Denard’s accomplishments vs. Notre Dame are out-sized. The only other major opponent against whom he has a winning record is Nebraska (1-0). Otherwise, he’s 0-2 vs. MSU, 0-2 vs. Iowa, 0-2 vs. the SEC, 0-1 vs. Wisconsin, 1-1 vs. Ohio State. Although Michigan did win its bowl game last year, Denard’s performance itself was not so memorable.
That’s why Hinton notes that Denard’s “window for turning "exciting" into "great" is closing by the week.” That’s why Denard is no longer on most of the Heisman watch lists. He has produced a feature film’s worth of highlight-reel moments and rewritten the Michigan record book, but without a few more signature performances against opponents not named Notre Dame, you couldn’t say that he was a great quarterback, only that he was an extraordinarily exciting one.
That’s why Hinton writes: “Denard Robinson against Notre Dame is the ur-Denard from which all other versions of Denard follow and against whom they are all compared. With the possible exception of the Denard who played a nearly perfect game in the process of snapping a seven-year losing streak against Ohio State last November, the others almost always come up short. Denard against Notre Dame is the original formula. The idol to which thousands of No. 16 jerseys pay homage every weekend, hoping for a mere glimpse of what they got in South Bend in 2010, and under the newly installed lights in Michigan Stadium in 2011. . . . Since his second start at Notre Dame in 2010, that's the Denard fans have paid to see, and opposing coaches have desperately hoped they don't.”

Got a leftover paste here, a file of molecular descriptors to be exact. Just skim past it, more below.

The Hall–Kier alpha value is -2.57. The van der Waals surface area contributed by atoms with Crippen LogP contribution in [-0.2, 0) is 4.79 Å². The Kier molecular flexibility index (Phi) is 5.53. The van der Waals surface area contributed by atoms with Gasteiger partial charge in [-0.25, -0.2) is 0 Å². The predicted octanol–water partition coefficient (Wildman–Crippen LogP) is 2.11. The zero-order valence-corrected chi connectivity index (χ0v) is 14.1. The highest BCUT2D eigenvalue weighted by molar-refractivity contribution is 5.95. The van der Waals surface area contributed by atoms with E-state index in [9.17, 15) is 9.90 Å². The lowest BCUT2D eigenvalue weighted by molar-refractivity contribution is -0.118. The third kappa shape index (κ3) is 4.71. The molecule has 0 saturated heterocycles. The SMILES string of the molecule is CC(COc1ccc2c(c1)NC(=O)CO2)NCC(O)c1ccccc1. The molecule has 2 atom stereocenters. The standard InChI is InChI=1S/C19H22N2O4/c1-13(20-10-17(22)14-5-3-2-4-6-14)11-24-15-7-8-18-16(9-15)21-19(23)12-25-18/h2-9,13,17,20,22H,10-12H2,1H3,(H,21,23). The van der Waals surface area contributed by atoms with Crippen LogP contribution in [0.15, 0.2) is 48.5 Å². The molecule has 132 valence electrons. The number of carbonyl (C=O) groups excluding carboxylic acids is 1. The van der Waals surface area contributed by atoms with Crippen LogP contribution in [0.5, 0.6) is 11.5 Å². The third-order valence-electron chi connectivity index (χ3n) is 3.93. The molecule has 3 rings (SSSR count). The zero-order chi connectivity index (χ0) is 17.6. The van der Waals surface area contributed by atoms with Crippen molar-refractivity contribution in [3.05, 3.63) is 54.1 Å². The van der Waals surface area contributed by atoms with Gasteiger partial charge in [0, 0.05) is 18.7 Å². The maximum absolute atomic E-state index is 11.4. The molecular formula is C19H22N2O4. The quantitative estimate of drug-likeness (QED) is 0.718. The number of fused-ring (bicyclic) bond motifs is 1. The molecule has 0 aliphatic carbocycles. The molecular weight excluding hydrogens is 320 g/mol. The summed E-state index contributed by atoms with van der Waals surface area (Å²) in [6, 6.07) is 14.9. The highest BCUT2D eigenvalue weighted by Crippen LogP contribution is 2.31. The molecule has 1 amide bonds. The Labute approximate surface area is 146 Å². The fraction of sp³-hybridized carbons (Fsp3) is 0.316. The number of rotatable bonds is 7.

|09/18/2012 - 12:00pm||The NFL is irrelevant||
Gardner has already said, multiple times, that his dream is to play QB for Michigan. If the coaches think he is the best QB, they aren't going to play him at some other position so that he can improve his NFL draft stock. The coaches would love to be able to say they placed a guy in the NFL, but not at the expense of winning their own games.